The University of Lancaster would change its name under plans for “collaboration” with the University of Liverpool, a new internal document reveals.
A consultation paper sent out to staff suggests that the two would become known as “Liverpool-Lancaster University”.
Headed “The Case for Collaboration between Liverpool and Lancaster Universities”, the paper argues that the two institutions have to join forces if they want to be in the “global elite” and grab a lion’s share of funding council research income, known as QR funding.
It states: “This paper highlights the importance of research power and suggests that a close relationship between Lancaster and Liverpool would push LLU into the leading group of universities both for QR funding and for research council funding.”
When the Lancaster Guardian revealed that the two universities were in merger talks three months ago, outgoing vice-chancellor Professor Paul Wellings described our report as “erroneous speculation”.
The paper uses the word collaboration rather than merger but the proposals being outlined appear to be a merger in all but name.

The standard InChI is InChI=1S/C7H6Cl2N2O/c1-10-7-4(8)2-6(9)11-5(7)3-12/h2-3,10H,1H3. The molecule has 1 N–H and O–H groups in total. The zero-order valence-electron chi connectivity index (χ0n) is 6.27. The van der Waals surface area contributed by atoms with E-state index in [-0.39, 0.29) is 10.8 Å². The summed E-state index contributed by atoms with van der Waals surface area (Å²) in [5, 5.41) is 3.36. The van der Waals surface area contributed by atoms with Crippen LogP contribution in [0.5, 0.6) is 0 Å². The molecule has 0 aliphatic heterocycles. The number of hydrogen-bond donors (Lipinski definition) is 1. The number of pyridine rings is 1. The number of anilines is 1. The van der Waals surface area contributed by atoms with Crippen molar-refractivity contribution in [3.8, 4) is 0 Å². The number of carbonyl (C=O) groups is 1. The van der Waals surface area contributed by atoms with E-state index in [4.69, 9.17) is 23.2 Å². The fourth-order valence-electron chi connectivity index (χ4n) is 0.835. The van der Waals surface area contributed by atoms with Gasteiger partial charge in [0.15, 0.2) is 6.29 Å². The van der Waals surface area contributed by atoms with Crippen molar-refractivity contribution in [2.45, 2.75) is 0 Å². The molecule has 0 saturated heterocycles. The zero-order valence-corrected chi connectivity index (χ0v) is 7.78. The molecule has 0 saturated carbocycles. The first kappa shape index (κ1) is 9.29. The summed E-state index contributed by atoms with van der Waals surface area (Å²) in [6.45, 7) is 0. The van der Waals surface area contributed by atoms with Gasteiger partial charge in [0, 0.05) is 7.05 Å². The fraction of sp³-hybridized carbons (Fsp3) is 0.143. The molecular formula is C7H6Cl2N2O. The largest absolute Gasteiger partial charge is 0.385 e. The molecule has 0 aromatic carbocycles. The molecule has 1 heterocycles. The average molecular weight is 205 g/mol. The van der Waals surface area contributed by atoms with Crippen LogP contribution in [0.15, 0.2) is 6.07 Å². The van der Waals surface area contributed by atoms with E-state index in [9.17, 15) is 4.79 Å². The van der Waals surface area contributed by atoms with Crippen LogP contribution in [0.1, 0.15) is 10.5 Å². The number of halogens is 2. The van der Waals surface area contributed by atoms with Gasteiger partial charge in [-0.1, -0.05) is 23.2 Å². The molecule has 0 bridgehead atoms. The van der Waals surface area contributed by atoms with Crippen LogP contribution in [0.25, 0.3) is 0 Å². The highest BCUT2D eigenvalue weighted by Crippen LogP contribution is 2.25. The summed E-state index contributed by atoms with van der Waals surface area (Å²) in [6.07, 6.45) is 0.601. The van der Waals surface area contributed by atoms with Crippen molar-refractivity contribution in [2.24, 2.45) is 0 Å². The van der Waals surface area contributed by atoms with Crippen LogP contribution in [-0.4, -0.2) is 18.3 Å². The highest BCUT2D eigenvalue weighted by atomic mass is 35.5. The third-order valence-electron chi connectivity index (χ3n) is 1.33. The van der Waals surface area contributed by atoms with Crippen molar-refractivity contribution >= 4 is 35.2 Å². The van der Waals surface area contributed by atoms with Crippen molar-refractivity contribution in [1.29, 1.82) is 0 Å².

The paper says that collaboration would only be sustainable if there was “some form of joint policy or strategy for research and/or international development that enables some priorities to be set” and a “mechanism to oversee implementation and to identify further opportunities”.
Other arguments in favour put forward include:
“The international profile of LLU would be positioned in the global elite.
“The international portfolio of both universities is already expansive. Close collaboration would generate a sustained position on teaching and reduce risk. In addition there will be new opportunities for international research.
“The teaching environment and student experience could benefit through increased choice and greater opportunities for mobility.
“The financial position of both universities would be strengthened and levered for most opportunities at a time of constraint.”
For more on this story, see this week’s Lancaster Guardian.